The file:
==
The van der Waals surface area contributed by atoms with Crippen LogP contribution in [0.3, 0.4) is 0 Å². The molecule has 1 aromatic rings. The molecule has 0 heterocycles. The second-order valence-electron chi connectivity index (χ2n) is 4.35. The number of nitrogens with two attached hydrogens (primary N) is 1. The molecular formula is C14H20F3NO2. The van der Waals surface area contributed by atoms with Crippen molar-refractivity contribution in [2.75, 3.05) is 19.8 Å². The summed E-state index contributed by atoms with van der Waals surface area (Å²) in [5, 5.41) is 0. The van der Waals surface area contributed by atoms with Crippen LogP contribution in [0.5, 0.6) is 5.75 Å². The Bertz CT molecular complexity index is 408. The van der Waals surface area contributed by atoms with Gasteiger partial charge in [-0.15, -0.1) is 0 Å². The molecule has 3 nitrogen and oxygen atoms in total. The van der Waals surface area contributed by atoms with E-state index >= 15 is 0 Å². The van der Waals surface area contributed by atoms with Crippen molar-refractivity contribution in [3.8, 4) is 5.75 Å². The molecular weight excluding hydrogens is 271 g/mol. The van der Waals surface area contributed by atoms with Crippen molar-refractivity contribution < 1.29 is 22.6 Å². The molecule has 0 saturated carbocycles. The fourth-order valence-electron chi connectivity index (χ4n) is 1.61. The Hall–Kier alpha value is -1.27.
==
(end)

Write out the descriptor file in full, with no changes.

The van der Waals surface area contributed by atoms with Crippen LogP contribution in [0.3, 0.4) is 0 Å². The molecule has 1 aromatic rings. The molecule has 0 heterocycles. The second-order valence-electron chi connectivity index (χ2n) is 4.35. The number of nitrogens with two attached hydrogens (primary N) is 1. The molecular formula is C14H20F3NO2. The van der Waals surface area contributed by atoms with Crippen molar-refractivity contribution in [2.75, 3.05) is 19.8 Å². The summed E-state index contributed by atoms with van der Waals surface area (Å²) in [5, 5.41) is 0. The van der Waals surface area contributed by atoms with Crippen LogP contribution in [0.5, 0.6) is 5.75 Å². The Bertz CT molecular complexity index is 408. The van der Waals surface area contributed by atoms with Gasteiger partial charge in [-0.15, -0.1) is 0 Å². The molecule has 3 nitrogen and oxygen atoms in total. The van der Waals surface area contributed by atoms with E-state index >= 15 is 0 Å². The van der Waals surface area contributed by atoms with Crippen molar-refractivity contribution in [3.8, 4) is 5.75 Å². The molecular weight excluding hydrogens is 271 g/mol. The van der Waals surface area contributed by atoms with Crippen molar-refractivity contribution < 1.29 is 22.6 Å². The molecule has 0 saturated carbocycles. The fourth-order valence-electron chi connectivity index (χ4n) is 1.61. The Hall–Kier alpha value is -1.27.